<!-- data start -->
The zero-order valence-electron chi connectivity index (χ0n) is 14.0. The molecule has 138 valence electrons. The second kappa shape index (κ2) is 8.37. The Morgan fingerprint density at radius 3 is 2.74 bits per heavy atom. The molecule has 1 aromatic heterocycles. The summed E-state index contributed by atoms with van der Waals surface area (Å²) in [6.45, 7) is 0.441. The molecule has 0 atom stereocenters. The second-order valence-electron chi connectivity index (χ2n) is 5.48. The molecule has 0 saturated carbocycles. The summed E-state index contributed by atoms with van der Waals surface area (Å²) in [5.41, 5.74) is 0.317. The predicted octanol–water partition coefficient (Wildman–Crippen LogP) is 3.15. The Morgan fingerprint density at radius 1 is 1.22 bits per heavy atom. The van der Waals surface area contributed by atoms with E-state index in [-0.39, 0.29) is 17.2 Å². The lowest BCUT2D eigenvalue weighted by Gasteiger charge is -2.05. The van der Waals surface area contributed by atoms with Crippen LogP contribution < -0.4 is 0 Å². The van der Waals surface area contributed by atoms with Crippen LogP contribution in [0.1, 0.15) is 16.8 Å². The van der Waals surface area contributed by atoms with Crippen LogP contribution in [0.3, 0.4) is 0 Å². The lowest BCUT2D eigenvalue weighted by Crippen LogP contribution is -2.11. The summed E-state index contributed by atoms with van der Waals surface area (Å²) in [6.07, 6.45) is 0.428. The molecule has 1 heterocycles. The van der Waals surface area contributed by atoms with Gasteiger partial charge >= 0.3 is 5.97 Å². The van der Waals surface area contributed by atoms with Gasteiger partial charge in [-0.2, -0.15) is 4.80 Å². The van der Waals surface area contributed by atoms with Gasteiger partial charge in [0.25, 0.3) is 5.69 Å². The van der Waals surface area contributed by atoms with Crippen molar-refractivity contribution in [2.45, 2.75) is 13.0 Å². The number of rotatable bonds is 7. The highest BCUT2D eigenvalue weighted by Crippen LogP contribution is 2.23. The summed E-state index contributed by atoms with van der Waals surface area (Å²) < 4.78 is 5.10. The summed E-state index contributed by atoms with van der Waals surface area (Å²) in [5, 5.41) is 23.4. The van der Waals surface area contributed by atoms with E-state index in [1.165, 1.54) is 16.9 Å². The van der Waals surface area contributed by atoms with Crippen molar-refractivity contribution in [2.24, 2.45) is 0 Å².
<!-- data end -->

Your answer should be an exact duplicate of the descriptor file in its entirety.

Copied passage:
The zero-order valence-electron chi connectivity index (χ0n) is 14.0. The molecule has 138 valence electrons. The second kappa shape index (κ2) is 8.37. The Morgan fingerprint density at radius 3 is 2.74 bits per heavy atom. The molecule has 1 aromatic heterocycles. The summed E-state index contributed by atoms with van der Waals surface area (Å²) in [6.45, 7) is 0.441. The molecule has 0 atom stereocenters. The second-order valence-electron chi connectivity index (χ2n) is 5.48. The molecule has 0 saturated carbocycles. The summed E-state index contributed by atoms with van der Waals surface area (Å²) in [5.41, 5.74) is 0.317. The predicted octanol–water partition coefficient (Wildman–Crippen LogP) is 3.15. The Morgan fingerprint density at radius 1 is 1.22 bits per heavy atom. The van der Waals surface area contributed by atoms with E-state index in [-0.39, 0.29) is 17.2 Å². The lowest BCUT2D eigenvalue weighted by Gasteiger charge is -2.05. The van der Waals surface area contributed by atoms with Crippen LogP contribution < -0.4 is 0 Å². The van der Waals surface area contributed by atoms with Crippen LogP contribution in [0.1, 0.15) is 16.8 Å². The van der Waals surface area contributed by atoms with Crippen LogP contribution in [0.3, 0.4) is 0 Å². The lowest BCUT2D eigenvalue weighted by Crippen LogP contribution is -2.11. The summed E-state index contributed by atoms with van der Waals surface area (Å²) in [6.07, 6.45) is 0.428. The molecule has 1 heterocycles. The van der Waals surface area contributed by atoms with Gasteiger partial charge >= 0.3 is 5.97 Å². The van der Waals surface area contributed by atoms with Gasteiger partial charge in [-0.2, -0.15) is 4.80 Å². The van der Waals surface area contributed by atoms with Gasteiger partial charge in [0.25, 0.3) is 5.69 Å². The van der Waals surface area contributed by atoms with Crippen molar-refractivity contribution in [2.45, 2.75) is 13.0 Å². The number of rotatable bonds is 7. The highest BCUT2D eigenvalue weighted by Crippen LogP contribution is 2.23. The summed E-state index contributed by atoms with van der Waals surface area (Å²) < 4.78 is 5.10. The summed E-state index contributed by atoms with van der Waals surface area (Å²) in [5, 5.41) is 23.4. The van der Waals surface area contributed by atoms with E-state index in [1.165, 1.54) is 16.9 Å². The van der Waals surface area contributed by atoms with Crippen molar-refractivity contribution in [2.24, 2.45) is 0 Å².